Upside-down lightning?! Experts break down ‘insane' viral video

·3 min read

The sight of lightning forking from the clouds to the ground is frightening enough. But flip that upside down? That's the perfect recipe for some terrifying footage, well worth going viral.

On Tuesday night, video footage of such a display emanated from Wichita, Kansas, capturing what resident Taylor Vonfeldt called "the most insane strike of lightning I've ever caught on camera."

Lightning expert Chris Vagasky of Vaisala told AccuWeather he agreed with Vonfeldt's reaction.

"It was a really impressive display of what we call lightning-triggered upward lightning," Vagasky said, before later adding, "To see one like this was a little bit surprising."

According to AccuWeather Senior Weather Editor Jesse Ferrell, the flashes are also called "ground to cloud" lightning strikes.

"They are initiated at the top of an object, most often a man-made building or communications tower," he said. "While they are the minority of lightning strikes, they can be brilliant and occur well after the storm, outside of heavy rain, allowing us to capture them with clarity."

The flashes captured in Vonfeldt's video were certainly brilliant indeed. The clip begins with his camera set to slow-motion, fixated on the skies above his residential neighborhood.

Then, like crawling electric fingers climbing out of the earth, bright forks of lightning slithered toward the sky, lighting up the night.

"To see one like this was a little bit surprising," Vagasky said. "They're not usually so big and expansive."

Vagasky said this wasn't the first time he had seen such a display and, like Ferrell, suspected that nearby man-made structures helped produce the incredible event.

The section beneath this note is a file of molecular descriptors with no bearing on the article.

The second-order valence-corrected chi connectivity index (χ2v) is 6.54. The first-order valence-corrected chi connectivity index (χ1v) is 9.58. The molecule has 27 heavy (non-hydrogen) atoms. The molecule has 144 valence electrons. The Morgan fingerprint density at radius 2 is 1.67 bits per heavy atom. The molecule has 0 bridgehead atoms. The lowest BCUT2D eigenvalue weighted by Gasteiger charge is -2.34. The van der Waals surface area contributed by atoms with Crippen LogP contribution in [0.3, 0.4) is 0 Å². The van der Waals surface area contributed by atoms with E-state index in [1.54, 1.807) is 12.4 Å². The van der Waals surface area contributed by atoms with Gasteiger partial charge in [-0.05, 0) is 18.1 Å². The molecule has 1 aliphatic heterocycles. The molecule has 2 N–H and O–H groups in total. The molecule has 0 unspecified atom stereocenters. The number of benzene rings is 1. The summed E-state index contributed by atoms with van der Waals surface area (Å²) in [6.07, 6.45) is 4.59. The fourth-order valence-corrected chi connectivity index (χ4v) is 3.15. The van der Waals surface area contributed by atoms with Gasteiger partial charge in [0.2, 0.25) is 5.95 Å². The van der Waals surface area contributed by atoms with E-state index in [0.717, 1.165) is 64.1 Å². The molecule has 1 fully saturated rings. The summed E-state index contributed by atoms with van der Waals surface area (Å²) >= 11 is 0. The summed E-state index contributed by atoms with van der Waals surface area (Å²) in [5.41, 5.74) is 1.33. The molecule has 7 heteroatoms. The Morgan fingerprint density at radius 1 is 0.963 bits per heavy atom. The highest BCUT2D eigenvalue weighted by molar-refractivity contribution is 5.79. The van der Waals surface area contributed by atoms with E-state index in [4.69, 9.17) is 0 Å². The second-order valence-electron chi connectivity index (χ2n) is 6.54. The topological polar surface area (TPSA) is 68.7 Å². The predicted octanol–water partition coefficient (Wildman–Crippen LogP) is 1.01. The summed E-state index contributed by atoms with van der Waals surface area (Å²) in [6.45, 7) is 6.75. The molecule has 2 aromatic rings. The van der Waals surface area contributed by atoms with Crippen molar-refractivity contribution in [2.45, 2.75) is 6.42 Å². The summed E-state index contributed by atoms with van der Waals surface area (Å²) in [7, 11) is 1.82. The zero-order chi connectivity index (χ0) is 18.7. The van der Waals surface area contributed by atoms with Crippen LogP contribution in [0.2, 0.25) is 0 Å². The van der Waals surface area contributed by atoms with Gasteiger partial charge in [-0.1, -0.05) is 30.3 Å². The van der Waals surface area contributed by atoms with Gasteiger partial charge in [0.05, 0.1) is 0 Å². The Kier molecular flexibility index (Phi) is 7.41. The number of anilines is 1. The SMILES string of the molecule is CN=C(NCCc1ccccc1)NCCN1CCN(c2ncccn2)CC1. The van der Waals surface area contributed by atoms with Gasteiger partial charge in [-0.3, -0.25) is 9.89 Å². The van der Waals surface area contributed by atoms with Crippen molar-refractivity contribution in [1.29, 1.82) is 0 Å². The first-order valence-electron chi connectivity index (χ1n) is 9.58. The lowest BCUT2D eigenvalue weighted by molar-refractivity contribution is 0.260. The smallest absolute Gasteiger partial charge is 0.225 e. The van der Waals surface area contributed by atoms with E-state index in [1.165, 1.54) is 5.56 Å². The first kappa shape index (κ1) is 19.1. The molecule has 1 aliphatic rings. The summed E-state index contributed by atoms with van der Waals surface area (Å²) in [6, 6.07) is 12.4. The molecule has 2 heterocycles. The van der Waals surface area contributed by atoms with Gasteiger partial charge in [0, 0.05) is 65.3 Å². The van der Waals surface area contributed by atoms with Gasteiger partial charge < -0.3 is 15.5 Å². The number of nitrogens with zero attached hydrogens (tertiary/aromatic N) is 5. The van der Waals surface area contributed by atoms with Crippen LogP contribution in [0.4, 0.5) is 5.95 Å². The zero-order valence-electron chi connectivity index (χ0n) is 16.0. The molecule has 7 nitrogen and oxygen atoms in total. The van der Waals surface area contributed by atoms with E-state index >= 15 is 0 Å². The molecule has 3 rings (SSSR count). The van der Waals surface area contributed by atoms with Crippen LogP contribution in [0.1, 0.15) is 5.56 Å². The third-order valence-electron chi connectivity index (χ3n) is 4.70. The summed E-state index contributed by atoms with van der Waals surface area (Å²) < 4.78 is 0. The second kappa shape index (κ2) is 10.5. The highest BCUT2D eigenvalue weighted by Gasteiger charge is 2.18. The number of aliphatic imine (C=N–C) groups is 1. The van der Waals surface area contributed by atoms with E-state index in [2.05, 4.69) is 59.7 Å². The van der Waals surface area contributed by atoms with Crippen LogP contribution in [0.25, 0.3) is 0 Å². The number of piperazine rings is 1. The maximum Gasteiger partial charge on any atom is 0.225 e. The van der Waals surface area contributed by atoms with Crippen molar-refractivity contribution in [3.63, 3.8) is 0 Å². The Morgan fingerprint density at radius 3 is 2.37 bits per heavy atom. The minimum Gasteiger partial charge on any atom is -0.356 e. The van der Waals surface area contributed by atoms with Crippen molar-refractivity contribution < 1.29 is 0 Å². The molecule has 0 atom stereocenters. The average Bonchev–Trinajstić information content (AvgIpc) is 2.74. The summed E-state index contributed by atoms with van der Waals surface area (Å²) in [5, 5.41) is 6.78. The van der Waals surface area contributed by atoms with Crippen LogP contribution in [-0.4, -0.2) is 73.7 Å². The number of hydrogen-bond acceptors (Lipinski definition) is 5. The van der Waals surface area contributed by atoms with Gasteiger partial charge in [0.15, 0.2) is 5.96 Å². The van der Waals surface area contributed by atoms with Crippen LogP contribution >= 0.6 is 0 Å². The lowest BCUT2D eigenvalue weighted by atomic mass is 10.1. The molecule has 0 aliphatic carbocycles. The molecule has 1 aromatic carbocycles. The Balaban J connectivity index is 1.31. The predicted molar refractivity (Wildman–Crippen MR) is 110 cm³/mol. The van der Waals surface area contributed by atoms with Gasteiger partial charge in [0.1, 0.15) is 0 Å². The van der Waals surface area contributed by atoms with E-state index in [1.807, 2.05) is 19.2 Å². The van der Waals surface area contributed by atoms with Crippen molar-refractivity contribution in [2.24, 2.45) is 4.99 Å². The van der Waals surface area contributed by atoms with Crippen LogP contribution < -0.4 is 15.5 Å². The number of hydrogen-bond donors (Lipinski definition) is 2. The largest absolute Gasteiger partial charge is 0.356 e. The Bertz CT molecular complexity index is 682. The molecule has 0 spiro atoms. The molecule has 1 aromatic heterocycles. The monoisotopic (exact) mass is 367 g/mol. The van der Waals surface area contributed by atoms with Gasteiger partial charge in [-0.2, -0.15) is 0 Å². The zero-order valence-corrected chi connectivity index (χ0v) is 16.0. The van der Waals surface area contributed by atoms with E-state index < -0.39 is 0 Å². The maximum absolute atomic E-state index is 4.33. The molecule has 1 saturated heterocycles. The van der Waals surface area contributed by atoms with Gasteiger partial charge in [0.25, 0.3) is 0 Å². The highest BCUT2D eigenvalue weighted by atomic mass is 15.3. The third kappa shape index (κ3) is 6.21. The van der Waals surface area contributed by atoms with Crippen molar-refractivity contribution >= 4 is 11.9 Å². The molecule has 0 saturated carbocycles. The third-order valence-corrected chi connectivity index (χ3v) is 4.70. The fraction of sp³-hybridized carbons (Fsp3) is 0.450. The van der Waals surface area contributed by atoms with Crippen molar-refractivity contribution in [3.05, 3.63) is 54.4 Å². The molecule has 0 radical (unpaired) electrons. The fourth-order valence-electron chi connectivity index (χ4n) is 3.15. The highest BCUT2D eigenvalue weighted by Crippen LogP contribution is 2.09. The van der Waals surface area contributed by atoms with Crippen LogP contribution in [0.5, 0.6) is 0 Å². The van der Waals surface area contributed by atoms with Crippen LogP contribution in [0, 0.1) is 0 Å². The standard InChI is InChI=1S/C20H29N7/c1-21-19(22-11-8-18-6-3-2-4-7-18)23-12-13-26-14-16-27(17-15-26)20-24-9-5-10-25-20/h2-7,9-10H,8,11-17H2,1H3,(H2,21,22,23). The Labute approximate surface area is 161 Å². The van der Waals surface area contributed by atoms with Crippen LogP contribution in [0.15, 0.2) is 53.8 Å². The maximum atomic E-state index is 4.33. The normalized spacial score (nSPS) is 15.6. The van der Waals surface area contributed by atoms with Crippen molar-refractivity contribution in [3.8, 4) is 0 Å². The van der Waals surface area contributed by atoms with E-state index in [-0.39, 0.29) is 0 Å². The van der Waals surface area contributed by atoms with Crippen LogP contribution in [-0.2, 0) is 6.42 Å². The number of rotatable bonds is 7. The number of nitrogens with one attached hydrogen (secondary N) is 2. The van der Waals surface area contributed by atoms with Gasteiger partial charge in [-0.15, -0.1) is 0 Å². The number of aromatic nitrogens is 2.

The first time Vagasky saw it in person was in Oklahoma City. There, all the local TV stations position their transmitter antennas at a nearby TV tower farm, providing the perfect area for upward leaders to put on a dazzling show.

"It helps having these tall towers around because it kind of focuses the electric field at the top of the tower," Vagasky said. "As the electric field in the cloud gets excited, having the more compact electric field right at the tip of these towers really helps generate these leaders that you need to have to see that kind of a display that we saw Tuesday night."

According to Ferrell, Wichita was hit repeatedly by thunderstorms Tuesday evening from 5 to 11 p.m. CDT, while this particular strike likely occurred after the biggest storm went through around 10 p.m.

"I think you had kind of the perfect combination of events," Vagasky said of the footage. "You had this line of storms that were moving through, so you had a big electric field that was over these towers. And then when you had a nearby lightning flash occur that caused had all of these leaders to propagate upward."

Vagasky said the meteorological field's understanding of lightning-triggered upward lightning is continuing to grow and expand as more improvements are made to lightning detection networks. It also helps to have more cameras than ever before in the public's hands to capture these events, he said.

"What was rare, until recently, was being able to film strikes in slow motion, where you can see the details as the lightning branches out on its way up -- something that is too fast for the naked eye to see," Ferrell said.

While dazzling, Vagasky made sure to also mention that these lightning events are still dangerous. Anytime there is lightning in the area, individuals need to be in a lightning-safe area such as an enclosed metal vehicle or a substantial building like a house or a store.

Viewing online, such as on Twitter or AccuWeather.com, however, is always a safe bet as well. Extreme Meteorologist Reed Timmer's expression certainly captured the general public's response.

"Good heavens me," he tweeted.

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